Pulmonary Hypertension

Also known as pulmonary arterial hypertension (PAH)
Pulmonary hypertension occurs when the pressure in the blood vessels that carry blood from your heart to your lungs is higher than normal. One type of pulmonary hypertension is pulmonary arterial hypertension (PAH). Pulmonary hypertension can happen on its own or be caused by another disease or condition. In the United States, the most common cause of pulmonary hypertension is left heart disease. Other conditions that can cause pulmonary hypertension include sickle cell disease; pulmonary embolus, which is a type of venous thromboembolism; and chronic obstructive pulmonary disease (COPD).

The increased pressure in the blood vessels of the lungs means that your heart has to work harder to pump blood into the lungs. This can cause symptoms such as shortness of breath, chest pain, and lightheadedness. If left untreated, the increased pressure can damage your heart. This may lead to serious or life-threatening complications, such as heart failure or arrhythmias, which are irregular heart rhythms.

Explore this Health Topic to learn more about pulmonary hypertension, our role in research and clinical trials to improve health, and where to find more information.

Causes

Your genes or other medical conditions can cause pulmonary hypertension. Certain medical conditions can damage, change, or block the blood vessels of the pulmonary arteries. The cause of pulmonary hypertension is not always clear.

To understand pulmonary hypertension, it is helpful to understand the flow of blood through the heart and lungs. The right side of your heart receives oxygen-poor blood from your body’s tissues. The pulmonary arteries connect your right heart and lungs. The heart pumps blood through the pulmonary arteries to the lungs to become oxygen-rich blood. The force or pressure of the blood against the walls of the pulmonary arteries is called the pulmonary pressure.

To learn more, visit How the Lungs Work and How the Heart Works.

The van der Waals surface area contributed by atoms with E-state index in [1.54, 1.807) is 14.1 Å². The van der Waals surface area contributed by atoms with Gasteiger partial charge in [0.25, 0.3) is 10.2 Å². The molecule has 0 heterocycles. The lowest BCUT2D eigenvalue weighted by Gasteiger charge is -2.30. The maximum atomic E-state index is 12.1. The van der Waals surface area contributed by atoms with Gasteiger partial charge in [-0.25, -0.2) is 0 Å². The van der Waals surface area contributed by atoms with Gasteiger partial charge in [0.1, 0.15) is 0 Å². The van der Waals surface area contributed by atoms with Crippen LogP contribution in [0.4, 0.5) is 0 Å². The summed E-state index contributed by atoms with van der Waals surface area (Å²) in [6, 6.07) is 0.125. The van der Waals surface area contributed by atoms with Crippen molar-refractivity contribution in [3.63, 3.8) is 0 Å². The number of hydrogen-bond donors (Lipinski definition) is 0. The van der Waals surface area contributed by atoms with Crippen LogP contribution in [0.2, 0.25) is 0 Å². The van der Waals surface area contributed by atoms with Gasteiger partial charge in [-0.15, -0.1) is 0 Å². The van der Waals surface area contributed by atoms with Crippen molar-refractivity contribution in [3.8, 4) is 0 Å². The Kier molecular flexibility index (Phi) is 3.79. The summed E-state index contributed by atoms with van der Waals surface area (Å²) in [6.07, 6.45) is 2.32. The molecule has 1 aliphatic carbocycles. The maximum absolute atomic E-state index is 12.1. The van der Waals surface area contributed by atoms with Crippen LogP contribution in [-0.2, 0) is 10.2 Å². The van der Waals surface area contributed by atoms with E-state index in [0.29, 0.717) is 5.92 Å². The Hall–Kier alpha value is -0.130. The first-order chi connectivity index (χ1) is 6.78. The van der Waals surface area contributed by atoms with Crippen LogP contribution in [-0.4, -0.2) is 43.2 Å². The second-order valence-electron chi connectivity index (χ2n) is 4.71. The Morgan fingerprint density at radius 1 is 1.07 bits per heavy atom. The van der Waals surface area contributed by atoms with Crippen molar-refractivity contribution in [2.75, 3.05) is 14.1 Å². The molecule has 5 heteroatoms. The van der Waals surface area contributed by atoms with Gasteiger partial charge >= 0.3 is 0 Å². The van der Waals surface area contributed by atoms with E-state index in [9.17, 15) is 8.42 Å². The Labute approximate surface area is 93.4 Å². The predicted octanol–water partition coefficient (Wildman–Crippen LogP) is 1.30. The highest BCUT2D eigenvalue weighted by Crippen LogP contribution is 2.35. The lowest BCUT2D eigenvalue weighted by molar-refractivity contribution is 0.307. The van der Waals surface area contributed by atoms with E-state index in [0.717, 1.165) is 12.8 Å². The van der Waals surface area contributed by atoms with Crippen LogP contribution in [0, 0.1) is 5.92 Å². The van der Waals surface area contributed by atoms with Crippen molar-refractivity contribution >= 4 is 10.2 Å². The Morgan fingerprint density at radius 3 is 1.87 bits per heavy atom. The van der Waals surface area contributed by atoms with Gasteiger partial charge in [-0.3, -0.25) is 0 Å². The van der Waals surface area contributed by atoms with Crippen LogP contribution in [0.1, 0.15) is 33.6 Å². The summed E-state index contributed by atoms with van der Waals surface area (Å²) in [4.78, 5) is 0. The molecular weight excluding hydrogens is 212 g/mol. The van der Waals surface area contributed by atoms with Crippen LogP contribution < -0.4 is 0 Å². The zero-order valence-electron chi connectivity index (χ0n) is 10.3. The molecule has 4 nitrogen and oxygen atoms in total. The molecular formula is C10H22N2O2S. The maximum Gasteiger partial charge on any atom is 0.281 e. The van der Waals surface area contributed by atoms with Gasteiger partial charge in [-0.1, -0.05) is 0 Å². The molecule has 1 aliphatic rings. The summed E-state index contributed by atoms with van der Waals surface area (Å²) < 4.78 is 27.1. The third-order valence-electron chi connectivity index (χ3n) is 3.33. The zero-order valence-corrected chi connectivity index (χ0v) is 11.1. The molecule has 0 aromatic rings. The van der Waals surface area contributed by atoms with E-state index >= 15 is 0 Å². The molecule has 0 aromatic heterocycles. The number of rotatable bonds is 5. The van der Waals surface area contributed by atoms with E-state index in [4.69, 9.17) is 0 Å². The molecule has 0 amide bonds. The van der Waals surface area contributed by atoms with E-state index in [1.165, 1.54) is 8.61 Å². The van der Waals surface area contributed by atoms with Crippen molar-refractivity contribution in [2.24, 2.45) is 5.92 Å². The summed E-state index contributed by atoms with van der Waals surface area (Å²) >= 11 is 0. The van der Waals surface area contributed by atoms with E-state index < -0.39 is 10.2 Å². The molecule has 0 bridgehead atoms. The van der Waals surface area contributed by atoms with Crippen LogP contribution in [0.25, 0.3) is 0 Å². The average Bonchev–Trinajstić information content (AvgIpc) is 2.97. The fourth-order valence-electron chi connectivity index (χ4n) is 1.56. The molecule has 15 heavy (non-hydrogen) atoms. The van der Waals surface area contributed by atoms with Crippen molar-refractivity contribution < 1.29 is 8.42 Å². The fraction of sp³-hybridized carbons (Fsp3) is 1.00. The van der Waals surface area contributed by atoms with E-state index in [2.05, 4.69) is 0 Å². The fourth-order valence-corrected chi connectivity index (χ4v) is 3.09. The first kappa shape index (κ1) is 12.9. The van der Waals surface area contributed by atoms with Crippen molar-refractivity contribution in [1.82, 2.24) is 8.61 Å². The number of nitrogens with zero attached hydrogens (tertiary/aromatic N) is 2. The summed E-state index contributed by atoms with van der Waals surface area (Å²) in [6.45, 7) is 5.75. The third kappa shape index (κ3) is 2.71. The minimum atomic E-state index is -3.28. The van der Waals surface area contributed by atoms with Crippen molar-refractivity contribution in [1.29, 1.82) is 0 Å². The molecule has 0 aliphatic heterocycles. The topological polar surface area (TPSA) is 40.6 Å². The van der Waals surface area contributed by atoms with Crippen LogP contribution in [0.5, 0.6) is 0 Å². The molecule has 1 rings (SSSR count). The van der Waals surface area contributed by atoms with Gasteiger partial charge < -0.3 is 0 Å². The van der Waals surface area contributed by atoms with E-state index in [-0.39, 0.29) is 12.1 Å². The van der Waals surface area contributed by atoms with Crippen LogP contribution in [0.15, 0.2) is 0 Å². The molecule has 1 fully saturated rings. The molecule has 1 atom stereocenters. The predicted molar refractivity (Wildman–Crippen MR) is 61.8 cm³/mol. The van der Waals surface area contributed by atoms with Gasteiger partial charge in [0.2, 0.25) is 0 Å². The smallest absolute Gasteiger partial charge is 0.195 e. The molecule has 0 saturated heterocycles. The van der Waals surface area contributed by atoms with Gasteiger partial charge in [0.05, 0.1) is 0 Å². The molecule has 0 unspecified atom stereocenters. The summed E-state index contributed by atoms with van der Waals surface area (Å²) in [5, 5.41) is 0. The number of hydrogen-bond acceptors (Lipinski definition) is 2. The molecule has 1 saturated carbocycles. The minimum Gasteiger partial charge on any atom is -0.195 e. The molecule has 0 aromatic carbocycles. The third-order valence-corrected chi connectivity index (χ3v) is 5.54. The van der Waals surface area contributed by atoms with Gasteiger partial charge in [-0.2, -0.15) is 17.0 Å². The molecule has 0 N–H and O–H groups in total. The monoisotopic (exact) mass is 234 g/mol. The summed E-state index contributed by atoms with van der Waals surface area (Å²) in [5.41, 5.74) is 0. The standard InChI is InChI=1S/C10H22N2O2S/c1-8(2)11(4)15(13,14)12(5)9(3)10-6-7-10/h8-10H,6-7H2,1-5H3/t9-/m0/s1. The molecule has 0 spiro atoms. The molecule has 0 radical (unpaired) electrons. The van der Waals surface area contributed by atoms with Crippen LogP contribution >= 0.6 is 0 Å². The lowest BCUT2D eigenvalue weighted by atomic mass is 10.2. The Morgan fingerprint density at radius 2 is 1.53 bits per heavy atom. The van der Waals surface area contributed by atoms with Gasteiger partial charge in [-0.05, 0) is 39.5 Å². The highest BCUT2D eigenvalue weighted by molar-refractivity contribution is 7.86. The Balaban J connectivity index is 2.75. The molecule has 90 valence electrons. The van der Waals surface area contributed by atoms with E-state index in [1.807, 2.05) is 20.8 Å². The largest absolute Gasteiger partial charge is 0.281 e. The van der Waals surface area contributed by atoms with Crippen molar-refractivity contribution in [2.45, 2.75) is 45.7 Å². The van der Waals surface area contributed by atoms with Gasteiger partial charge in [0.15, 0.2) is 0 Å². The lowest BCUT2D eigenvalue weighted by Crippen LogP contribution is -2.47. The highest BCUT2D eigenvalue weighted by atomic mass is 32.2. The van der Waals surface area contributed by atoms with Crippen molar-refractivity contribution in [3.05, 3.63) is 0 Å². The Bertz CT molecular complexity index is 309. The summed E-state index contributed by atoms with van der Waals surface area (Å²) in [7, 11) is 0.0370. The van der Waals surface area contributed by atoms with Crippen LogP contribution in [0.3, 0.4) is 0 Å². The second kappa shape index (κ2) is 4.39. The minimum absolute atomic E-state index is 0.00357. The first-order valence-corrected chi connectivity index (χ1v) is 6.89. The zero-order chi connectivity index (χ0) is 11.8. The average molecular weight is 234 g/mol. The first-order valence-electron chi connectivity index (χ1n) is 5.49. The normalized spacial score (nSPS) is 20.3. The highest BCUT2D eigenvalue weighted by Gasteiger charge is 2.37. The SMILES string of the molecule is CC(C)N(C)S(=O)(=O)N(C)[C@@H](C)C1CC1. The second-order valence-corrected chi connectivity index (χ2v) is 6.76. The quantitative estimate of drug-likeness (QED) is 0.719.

Genes

Gene mutations are found in some people who have a family history of pulmonary arterial hypertension. Mutations are also found often in patients who do not have a family history.

Medical conditions

Many medical conditions can cause pulmonary hypertension. One type of pulmonary hypertension—called pulmonary arterial hypertension—is caused by conditions that result in narrowing of the pulmonary arteries themselves, such as scleroderma or HIV. Narrowed blood vessels can increase blood pressure in the lungs.

Medical conditions that can cause pulmonary hypertension include:

Look for

  • Treatment will discuss medicines and procedures that your doctors may recommend if you are diagnosed with pulmonary hypertension.

Risk Factors

You may have an increased risk for pulmonary hypertension because of your age, environment, family history and genetics, lifestyle habits, medicines you are taking, other medical conditions, or sex.

Age

Your risk of pulmonary hypertension goes up as you get older, although it may occur at any age. The condition is typically diagnosed between ages 30 and 60.

Environment

You may be at an increased risk of pulmonary hypertension if you have or are exposed to the following:

  • Asbestos or silica
  • Infection caused by parasites such as schistosomiasis or Echinococcus, which are tapeworms

Family history and genetics

Certain genetic disorders, such as Down syndrome, congenital heart disease, and Gaucher disease, can increase your risk of developing pulmonary hypertension.

A family history of blood clots or pulmonary embolism also increases your risk of developing pulmonary hypertension.

Lifestyle habits

Unhealthy lifestyle habits can increase the risk of pulmonary hypertension. These habits include:

  • Illegal drugs, such as cocaine and amphetamines
  • Smoking

Medicines

Some medicines may increase your risk of pulmonary hypertension, including:

  • Chemotherapy medicines to treat cancer, such as dasatinib, mitomycin C, and cyclophosphamide
  • Selective serotonin reuptake inhibitors (SSRIs) to treat depression and anxiety. SSRIs may cause pulmonary arterial hypertension in newborns whose mothers have taken these medicines during pregnancy.
  • Weight-loss drugs such as fenfluramine and dexfenfluramine, which are no longer approved for weight loss in the United States

Other medical conditions

Certain medical conditions may increase your risk of developing pulmonary hypertension:

  • Blood clotting disorders, such as blood clots in the lungs, a higher-than-normal platelet count in your blood, and conditions that make your blood more likely to clot, such as protein S and C deficiency, factor V Leiden thrombophilia, antithrombin III deficiency, and antiphospholipid syndrome
  • Chronic kidney disease
  • Diseases that change the structure of the chest wall, such as scoliosis
  • Infections such as hepatitis B or C
  • Liver disease such as cirrhosis
  • Surgical removal of the spleen
  • Thyroid diseases

Sex

Pulmonary hypertension is more common in women than in men. Pulmonary hypertension with certain types of heart failure is also more common in women.